Planning, Startups, Stories


Tim Berry on business planning, starting and growing your business, and having a life in the meantime.

Planning Fundamentals 1: Form Follows Function 4

(Author note: I’ve been asked to go over some business planning fundamentals, and maybe collect those into a series. Consider this a first installment.)

Your business plan isn’t necessarily a document; it’s what you want to do in your business or organization, what’s supposed to happen, and why. It’s a combination of goals, directions, long-term strategy, and, more important, dates, deadlines, steps, tasks, responsibilities, and basic numbers.

Don’t confuse output with plan. That business plan document is just output. So too are the elevator speech, the summary presentation, the pitch, and the summary memo. They’re just the latest output.

So how long is a business plan? Long enough to serve your business needs. How well edited, formatted, and presented? Enough to serve your business’ needs.

Think about the difference between the business plan document requested by a potential investor and the business plan document requested by a banker, and the business plan you create because you want to manage your company better. Who’s the audience? What’s the business purpose?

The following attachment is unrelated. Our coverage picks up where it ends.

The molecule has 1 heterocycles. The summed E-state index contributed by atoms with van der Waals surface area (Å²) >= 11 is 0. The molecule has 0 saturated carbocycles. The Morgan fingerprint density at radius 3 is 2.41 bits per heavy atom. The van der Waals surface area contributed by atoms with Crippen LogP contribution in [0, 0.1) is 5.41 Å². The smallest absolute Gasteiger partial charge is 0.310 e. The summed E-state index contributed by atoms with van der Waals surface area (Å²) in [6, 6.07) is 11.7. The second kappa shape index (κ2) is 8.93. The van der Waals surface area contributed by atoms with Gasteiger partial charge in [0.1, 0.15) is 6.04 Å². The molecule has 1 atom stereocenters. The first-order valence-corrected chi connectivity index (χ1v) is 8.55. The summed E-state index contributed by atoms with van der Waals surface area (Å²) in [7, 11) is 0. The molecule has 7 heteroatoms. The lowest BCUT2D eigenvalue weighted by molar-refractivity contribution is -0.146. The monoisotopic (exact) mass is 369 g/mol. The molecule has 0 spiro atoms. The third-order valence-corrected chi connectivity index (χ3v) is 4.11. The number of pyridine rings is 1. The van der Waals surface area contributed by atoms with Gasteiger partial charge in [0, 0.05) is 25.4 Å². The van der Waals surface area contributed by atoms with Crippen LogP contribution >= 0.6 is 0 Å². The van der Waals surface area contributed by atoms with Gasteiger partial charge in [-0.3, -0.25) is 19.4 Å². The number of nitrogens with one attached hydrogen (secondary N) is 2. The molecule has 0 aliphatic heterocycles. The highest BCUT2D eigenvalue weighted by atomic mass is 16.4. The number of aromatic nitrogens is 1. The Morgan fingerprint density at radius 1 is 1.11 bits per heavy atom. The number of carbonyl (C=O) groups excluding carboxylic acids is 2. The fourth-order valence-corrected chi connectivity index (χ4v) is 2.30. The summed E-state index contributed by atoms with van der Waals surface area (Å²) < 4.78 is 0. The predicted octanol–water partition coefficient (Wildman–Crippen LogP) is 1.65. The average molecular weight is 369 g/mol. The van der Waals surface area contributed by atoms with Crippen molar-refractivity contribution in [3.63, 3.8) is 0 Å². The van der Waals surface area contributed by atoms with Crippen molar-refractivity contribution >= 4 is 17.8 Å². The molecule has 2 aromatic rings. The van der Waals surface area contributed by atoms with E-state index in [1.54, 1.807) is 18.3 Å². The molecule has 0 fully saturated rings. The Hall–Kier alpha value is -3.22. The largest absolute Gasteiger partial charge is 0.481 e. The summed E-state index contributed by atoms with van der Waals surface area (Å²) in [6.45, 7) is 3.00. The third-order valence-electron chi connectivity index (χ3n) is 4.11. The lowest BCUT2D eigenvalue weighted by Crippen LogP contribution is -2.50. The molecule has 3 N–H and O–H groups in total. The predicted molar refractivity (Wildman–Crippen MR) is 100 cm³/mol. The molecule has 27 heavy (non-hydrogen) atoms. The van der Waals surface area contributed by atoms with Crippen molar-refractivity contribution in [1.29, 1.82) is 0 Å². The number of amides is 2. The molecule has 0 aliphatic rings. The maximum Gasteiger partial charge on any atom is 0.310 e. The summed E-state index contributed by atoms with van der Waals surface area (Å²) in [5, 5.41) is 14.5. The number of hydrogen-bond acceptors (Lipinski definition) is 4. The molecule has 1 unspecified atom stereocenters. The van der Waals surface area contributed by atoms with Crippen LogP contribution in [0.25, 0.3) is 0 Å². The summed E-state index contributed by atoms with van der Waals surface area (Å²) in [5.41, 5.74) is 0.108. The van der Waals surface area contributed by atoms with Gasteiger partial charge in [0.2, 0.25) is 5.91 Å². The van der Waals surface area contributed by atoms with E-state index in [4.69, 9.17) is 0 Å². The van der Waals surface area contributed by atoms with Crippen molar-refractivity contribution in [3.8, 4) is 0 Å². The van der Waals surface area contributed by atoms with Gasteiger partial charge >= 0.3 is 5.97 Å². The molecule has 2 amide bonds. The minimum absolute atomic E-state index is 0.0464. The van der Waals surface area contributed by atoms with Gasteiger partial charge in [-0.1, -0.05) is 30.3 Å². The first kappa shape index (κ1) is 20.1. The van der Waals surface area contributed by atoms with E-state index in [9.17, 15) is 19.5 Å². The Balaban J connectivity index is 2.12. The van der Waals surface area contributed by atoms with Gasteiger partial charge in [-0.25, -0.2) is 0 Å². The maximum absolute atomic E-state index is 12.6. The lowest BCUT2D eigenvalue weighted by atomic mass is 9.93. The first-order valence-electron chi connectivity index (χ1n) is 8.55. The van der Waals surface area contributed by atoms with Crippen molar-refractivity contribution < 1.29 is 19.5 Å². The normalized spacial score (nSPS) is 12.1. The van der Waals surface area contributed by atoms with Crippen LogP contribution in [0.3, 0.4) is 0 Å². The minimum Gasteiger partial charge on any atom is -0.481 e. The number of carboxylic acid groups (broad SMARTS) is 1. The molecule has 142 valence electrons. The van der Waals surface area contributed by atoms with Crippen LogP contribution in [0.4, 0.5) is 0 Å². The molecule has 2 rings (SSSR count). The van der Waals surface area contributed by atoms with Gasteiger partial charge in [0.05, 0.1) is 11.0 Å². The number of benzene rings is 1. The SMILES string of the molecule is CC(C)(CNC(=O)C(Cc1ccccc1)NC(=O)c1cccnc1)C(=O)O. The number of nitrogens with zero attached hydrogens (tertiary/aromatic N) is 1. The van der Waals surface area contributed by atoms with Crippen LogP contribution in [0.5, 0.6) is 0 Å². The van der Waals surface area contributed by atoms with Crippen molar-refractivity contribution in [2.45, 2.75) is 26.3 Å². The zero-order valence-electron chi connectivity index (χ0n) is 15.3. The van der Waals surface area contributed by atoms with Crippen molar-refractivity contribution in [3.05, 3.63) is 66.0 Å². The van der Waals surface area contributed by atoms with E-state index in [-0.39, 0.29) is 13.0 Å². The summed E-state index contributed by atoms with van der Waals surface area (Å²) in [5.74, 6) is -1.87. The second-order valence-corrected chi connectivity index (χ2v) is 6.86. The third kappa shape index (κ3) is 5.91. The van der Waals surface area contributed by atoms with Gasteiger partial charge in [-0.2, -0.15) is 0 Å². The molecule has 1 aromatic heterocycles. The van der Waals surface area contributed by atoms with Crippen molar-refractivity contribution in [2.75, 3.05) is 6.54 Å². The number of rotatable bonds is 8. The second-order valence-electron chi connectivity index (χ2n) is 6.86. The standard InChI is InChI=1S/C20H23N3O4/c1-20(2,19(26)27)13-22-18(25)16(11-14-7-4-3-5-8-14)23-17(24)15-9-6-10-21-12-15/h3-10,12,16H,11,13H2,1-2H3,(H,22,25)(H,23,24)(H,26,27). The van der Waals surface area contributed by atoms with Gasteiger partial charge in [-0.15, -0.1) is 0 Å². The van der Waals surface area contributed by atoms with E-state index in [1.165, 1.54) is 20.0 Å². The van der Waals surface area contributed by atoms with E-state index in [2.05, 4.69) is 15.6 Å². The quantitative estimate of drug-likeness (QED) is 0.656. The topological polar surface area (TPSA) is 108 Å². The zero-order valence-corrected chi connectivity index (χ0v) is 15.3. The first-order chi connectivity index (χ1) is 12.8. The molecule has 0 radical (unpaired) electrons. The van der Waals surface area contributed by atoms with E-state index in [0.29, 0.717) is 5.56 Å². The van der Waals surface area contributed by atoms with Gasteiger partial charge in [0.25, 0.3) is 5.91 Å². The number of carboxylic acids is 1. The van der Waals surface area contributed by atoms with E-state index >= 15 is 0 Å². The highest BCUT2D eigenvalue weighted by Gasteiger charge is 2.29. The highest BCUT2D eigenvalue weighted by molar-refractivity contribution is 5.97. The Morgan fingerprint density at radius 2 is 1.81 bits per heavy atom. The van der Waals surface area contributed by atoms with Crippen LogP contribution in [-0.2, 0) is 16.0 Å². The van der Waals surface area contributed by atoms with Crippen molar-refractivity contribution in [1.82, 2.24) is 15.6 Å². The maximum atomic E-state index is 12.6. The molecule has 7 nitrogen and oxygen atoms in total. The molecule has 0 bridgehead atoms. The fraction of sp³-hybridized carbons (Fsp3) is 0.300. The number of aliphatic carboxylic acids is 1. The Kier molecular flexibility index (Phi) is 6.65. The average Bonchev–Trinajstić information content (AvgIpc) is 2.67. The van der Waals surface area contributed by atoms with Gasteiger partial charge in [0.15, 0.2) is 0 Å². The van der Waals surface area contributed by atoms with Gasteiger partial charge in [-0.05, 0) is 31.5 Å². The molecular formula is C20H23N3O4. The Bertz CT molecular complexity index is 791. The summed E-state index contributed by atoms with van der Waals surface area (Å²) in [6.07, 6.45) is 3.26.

I like this (and you can quote me on this, because if I heard it from somebody else, or read it somewhere, I’m sorry; I’ve forgotten. I think it’s original) because it is important:

You don’t measure a business plan in pages. You measure it in business results.

I don’t believe in the business plan in your head, or the one-page business plan, because neither of these serves the management purpose of setting things down as specifics which you can then track and follow up with course corrections.

Keeping it in your head won’t work as soon as you have someone else you need to share it with. And it won’t work for management purposes because you won’t be able to track results and manage the difference between what you planned and what actually happened. You lose the value.

So forget your preconceived notions about a business plan. Think of it as a first step in a process. Ask yourself what you need, in your unique situation, to be able to organize and prioritize and look at the steps and the metrics, and follow up on a regular basis. Is your strategy clear? Can you set it down so others can join it? Are dates and deadlines and steps along the way set down clearly? Have you done basic numbers, like sales, costs of sales, and expense budgets? Can you track those regularly and manage for course corrections? That then, is the right business plan for you.